"We've been very strategic about the places we've cut," Ulman said, adding that he has cut other programs, such as cell phone expenses and take-home vehicles, to achieve savings.
In the city, crafting a budget and getting it passed has gone less smoothly. Rawlings-Blake initially produced what has become called a doomsday budget, a spending plan that, without new sources of revenue would have required massive cuts to police, fire and other essential services.
Then she introduced a $50 million package of new or increased taxes, which she said would lessen the blow, but the City Council has resisted passing it as proposed. Instead, some members have offered alternatives, and negotiations over the budget continue.
Hundreds of city residents packed a recent budget hearing to beg for funding for police, fire, recreation centers and other programs that were deeply cut in the preliminary budget. The opponents of a four-cent tax on bottled beverages have been particularly vociferous, filling air waves and newspaper pages with ads condemning Rawlings-Blake's proposal.
City budget director Andrew Kleine said the city had to first close a $50 million shortfall this fiscal year, which meant cutting 500 vacant city jobs. After that, there was not much left to cut despite a projected $121 million shortfall for fiscal 2011.
"You can't cut vacant positions twice," Kleine said ruefully. "We see this as a multiyear process."
Economist Anirban Basu said the city has "special issues and a different tax base," making it hard and unfair to compare its budget-balancing struggles with the counties.
Burdened with a much smaller tax base, higher unemployment, concentrations of poor residents and a property tax rate double Baltimore County's, resources go mainly to public safety and schools, meaning that significant cuts will be quickly seen and felt by the public, he said.
In the suburbs, officials are "much more likely to cut programs to improve the quality of life on top of an already good quality of life," Basu said. With the city's focus on public safety, it is harder to cut without affecting vital fire stations and police on the street, he added.
The city's property tax rate is already the highest in the state, and more than a third of the city's revenue is derived from that source. "The counties have a larger tax base," said Baltimore City Council President Bernard C. "Jack" Young. "They don't have the same dependency on property tax that we have."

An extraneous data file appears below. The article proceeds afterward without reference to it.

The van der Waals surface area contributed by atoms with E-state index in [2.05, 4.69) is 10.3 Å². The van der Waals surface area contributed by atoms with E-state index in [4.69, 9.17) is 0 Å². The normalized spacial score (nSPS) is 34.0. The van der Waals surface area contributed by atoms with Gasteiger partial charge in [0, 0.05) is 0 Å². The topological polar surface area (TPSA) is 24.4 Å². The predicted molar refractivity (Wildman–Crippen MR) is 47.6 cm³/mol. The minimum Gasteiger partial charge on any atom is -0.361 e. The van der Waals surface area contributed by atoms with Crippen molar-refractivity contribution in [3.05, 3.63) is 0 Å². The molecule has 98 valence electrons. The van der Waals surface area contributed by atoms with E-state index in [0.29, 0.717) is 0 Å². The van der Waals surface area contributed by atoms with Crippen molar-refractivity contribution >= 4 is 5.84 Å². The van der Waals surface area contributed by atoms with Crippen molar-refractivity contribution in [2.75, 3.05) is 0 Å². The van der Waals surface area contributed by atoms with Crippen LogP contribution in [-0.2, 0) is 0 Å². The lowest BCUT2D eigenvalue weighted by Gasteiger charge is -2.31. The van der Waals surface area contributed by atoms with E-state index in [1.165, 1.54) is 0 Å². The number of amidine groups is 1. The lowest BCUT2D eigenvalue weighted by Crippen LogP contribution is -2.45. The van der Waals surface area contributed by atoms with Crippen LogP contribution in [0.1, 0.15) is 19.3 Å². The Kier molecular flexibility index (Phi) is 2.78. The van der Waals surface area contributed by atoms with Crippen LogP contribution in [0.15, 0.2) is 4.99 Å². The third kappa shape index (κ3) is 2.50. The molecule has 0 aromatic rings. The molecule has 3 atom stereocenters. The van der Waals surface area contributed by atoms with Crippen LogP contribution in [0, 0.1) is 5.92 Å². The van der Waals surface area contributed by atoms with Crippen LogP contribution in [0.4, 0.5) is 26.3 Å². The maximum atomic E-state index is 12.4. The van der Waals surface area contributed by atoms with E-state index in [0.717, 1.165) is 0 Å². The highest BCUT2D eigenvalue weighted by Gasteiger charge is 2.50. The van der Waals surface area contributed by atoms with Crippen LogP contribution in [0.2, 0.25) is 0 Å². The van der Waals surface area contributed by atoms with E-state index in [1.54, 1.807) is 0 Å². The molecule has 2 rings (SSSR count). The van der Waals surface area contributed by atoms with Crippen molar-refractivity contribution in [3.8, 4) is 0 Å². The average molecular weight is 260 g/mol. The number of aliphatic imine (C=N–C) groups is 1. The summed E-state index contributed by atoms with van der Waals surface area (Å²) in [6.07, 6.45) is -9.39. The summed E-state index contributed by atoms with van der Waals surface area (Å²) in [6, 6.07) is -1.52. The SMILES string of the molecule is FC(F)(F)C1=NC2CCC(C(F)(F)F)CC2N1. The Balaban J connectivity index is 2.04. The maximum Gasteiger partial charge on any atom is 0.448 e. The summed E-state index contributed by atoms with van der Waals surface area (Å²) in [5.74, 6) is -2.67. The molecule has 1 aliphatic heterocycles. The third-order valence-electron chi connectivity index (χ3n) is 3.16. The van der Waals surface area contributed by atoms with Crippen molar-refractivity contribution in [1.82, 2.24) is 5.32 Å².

Howard budget director Raymond S. Wacks is uniquely positioned to compare the city and counties, having held the same job in Baltimore from 2005 until 2007. "A lot of the [city's] real estate boom was investor-driven," Wacks said, "so when the bubble burst, the drop in values was steeper in the city."
Similarly, City Councilman James Kraft, a former Howard resident and once a County Council candidate, noted that the city's assessable tax base is less than half of smaller Howard County's, while roughly a quarter of city residents have incomes below the poverty line.
"We have the bulk of the budget borne by two-thirds of the people," he said.
As a result, city officials are united on one issue — Baltimore's property tax rate can't be raised. But they still are seeking consensus on exactly where to get the revenue before a final vote June 24.
And while the counties have seen their way through the coming fiscal year, even they are saying their worries aren't over. County officials said they've left dozens of needed jobs vacant, and cut costs in ways that can't be sustained over many years, which makes them apprehensive about the future.
Much of that apprehension centers on expectations that the General Assembly next year will push off some teacher pension costs on local governments to help alleviate the state's looming $1.5 billion revenue shortfall.
"I don't think local governments have the ability to absorb that cost without cutting education or raising revenues," Wacks said.
Carroll County's Zaleski agreed. "Our big concern is what the state's going to do next year," he said. "Recovery is not around the corner for us. This is not hanging on for a year or two. This is a fundamentally changed situation."
Sun reporter Julie Scharper contributed to this article.